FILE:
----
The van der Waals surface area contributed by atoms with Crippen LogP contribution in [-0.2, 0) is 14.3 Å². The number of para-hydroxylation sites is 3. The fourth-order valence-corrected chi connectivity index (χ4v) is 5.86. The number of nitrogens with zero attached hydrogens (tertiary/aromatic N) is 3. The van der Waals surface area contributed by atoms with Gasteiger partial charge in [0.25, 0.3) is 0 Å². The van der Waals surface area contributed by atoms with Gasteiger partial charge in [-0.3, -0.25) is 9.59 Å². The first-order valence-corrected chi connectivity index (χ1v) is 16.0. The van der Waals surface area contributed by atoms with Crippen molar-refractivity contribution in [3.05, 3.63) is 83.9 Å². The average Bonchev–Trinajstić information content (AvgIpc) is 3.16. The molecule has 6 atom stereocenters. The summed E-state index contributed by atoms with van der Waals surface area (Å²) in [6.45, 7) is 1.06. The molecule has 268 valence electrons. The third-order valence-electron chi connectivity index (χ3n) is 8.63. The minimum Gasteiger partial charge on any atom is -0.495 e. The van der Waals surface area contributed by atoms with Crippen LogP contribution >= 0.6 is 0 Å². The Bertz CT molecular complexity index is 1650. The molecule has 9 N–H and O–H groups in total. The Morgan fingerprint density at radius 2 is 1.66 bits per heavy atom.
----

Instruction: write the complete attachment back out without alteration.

The van der Waals surface area contributed by atoms with Crippen LogP contribution in [-0.2, 0) is 14.3 Å². The number of para-hydroxylation sites is 3. The fourth-order valence-corrected chi connectivity index (χ4v) is 5.86. The number of nitrogens with zero attached hydrogens (tertiary/aromatic N) is 3. The van der Waals surface area contributed by atoms with Gasteiger partial charge in [0.25, 0.3) is 0 Å². The van der Waals surface area contributed by atoms with Gasteiger partial charge in [-0.3, -0.25) is 9.59 Å². The first-order valence-corrected chi connectivity index (χ1v) is 16.0. The van der Waals surface area contributed by atoms with Crippen molar-refractivity contribution in [3.05, 3.63) is 83.9 Å². The average Bonchev–Trinajstić information content (AvgIpc) is 3.16. The molecule has 6 atom stereocenters. The summed E-state index contributed by atoms with van der Waals surface area (Å²) in [6.45, 7) is 1.06. The molecule has 268 valence electrons. The third-order valence-electron chi connectivity index (χ3n) is 8.63. The minimum Gasteiger partial charge on any atom is -0.495 e. The van der Waals surface area contributed by atoms with Crippen LogP contribution >= 0.6 is 0 Å². The Bertz CT molecular complexity index is 1650. The molecule has 9 N–H and O–H groups in total. The Morgan fingerprint density at radius 2 is 1.66 bits per heavy atom.